The Hague ruling: Viewpoints on the road ahead

A close-up view of the cover page of the ruling documents in the South China Sea Arbitration issue, made available by the Permanent Court of Arbitration in The Hague.
A close-up view of the cover page of the ruling documents in the South China Sea Arbitration issue, made available by the Permanent Court of Arbitration in The Hague.PHOTO: EPA
An aerial photo taken on May 11 last year shows alleged reclamation works by China on Mischief Reef.
An aerial photo taken on May 11 last year shows alleged reclamation works by China on Mischief Reef. PHOTO: AFP
 Filipino activists and Vietnamese nationals release balloons and wave Philippine flags during a demonstration along the bay walk in Roxas Boulevard in Manila on July 12, 2016.
Filipino activists and Vietnamese nationals release balloons and wave Philippine flags during a demonstration along the bay walk in Roxas Boulevard in Manila on July 12, 2016.PHOTO: AFP

A United Nations-backed tribunal on Tuesday (July 12)  ruled on an arbitration case brought by the Philippines against China’s expansive maritime claims in the South China Sea. The findings largely favoured Manila.

Here is a look at some of the different viewpoints on the strong and sweeping ruling and what the road ahead looks like.

China does not need to always win to be great

In his address at the 95th anniversary of the Chinese Communist Party (CCP) this month, President Xi Jinping devoted an unusually lengthy part of his speech to foreign policy.

Speaking just days before a ruling by the Arbitral Tribunal at The Hague on China's claims in the South China Sea, most international media focused on him saying that China will never compromise on its sovereignty. The Chinese media, however, picked out certain phrases to highlight his vision for the country on the global stage.

One of them is "ren lei ming yun gong tong ti", or a "community of common destiny for mankind", a term Mr Xi has used at least 60 times since 2013.

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The Hague ruling: New great power contest over global norms

The much anticipated award on the South China Sea(SCS) case filed by the Philippines against China was issued by the Arbitral Tribunal at The Hague on Tuesday. While most observers had expected Manila to prevail, the tribunal's rebuke of China still came as a surprise.

In particular, the ruling nullifies China's claims to the waters in the SCS based on historical rights and demarcated by its controversial nine-dash line. It also threw down the gauntlet on Beijing's behaviour in the SCS, including its island-building programme and the damage caused to the marine environment.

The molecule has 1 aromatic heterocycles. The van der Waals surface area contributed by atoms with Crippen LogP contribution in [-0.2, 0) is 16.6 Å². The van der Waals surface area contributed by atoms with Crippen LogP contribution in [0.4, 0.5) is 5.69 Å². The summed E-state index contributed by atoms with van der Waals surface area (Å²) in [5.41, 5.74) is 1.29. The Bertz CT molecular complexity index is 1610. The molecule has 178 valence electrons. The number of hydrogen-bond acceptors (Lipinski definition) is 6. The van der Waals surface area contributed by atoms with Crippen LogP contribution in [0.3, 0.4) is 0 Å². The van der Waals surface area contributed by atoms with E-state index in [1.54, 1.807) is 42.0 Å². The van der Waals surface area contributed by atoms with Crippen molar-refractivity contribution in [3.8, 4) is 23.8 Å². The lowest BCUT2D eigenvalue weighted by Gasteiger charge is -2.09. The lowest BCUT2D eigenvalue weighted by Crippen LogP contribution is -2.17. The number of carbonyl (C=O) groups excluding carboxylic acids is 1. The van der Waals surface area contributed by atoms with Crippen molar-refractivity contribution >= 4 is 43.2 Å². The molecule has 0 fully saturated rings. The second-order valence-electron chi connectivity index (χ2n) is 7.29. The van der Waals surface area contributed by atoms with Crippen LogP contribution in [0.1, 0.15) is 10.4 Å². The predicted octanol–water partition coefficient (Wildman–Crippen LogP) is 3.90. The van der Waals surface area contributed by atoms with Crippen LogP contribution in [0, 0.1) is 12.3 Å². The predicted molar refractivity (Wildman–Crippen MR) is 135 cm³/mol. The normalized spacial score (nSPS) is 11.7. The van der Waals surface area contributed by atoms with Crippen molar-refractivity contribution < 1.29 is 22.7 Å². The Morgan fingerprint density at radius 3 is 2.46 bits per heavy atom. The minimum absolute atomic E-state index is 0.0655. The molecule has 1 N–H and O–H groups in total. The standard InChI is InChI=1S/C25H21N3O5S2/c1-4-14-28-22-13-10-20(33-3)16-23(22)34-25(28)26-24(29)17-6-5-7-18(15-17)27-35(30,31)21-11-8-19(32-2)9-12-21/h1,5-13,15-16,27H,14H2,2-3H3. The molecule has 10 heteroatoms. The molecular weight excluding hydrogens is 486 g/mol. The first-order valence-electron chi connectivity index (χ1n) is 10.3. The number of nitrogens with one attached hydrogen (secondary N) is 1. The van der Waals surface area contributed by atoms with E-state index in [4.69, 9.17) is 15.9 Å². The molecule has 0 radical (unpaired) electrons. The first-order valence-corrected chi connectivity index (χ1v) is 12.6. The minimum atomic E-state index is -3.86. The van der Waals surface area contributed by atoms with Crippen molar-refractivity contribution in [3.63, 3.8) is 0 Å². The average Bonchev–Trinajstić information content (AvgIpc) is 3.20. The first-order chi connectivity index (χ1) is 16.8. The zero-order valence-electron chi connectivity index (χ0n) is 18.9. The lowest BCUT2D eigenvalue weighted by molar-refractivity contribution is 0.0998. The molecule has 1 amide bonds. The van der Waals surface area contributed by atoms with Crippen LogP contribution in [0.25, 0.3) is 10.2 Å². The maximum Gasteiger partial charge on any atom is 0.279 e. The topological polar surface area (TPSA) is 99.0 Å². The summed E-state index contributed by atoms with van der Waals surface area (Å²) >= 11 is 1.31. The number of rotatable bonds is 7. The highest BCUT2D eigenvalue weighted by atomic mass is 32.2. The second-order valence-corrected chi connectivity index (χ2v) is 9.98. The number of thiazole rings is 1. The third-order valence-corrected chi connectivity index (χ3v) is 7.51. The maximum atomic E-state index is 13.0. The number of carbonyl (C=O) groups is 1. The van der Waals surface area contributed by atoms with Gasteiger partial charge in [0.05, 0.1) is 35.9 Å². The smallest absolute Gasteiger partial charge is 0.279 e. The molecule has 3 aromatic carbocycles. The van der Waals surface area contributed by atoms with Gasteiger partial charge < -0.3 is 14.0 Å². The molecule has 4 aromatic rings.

Passionate advocates of international law may hail the award as a significant step forward on the SCS disputes. However, reality will soon seep in after the initial euphoria dies down.

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China's response to Hague ruling restrained so far

Two days after a UN-backed arbitration tribunal dented China's territorial claims in the South China Sea, none of the worst-case reactions has come to pass.

These included Beijing declaring an air defence zone over the South China Sea, seizing control of a shoal in the disputed Paracel islands, and withdrawing from the United Nations Convention on the Law of the Sea.

In what is clearly an exercise of strategic restraint, China's response has comprised largely pledges by its leaders and officials to defend its sovereignty, and denouncements of the tribunal and its ruling. The Foreign Ministry has hit out at countries such as the United States urging China to respect the ruling.

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Tribunal ruling a game changer

The final award in the Philippines versus China arbitration was the most anticipated decision of any international court or tribunal in the area of the law of the sea since the entry into force of the 1982 United Nations Convention on the Law of the Sea (Unclos) in 1994.

To understand the significance of the award, it must be viewed in the context of the 1982 Unclos. Unclos is generally regarded as one of the major achievements of the United Nations system. It purports to establish in one complex treaty a legal order for the seas and oceans that takes into account the needs and interests of all states by promoting the peaceful uses of the oceans, facilitating international communication through navigation and overflight, establishing rules for allocating and managing the natural resources of the oceans, and establishing rules for protecting and preserving the marine environment.

The 1982 Unclos was negotiated as a "package deal". To obtain rights to explore and exploit resources, coastal states had to accept obligations to protect and preserve the marine environment, and to cooperate to sustainably manage the living resources.

The representatives of states negotiating the Unclos understood that disputes would inevitably arise between state parties on the interpretation and application of its provisions. This is especially so since the negotiators were able to reach a consensus on some controversial issues only by agreeing to "deliberately ambiguous" language.

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The Hague ruling: 'Absurd award that contravenes procedural justice'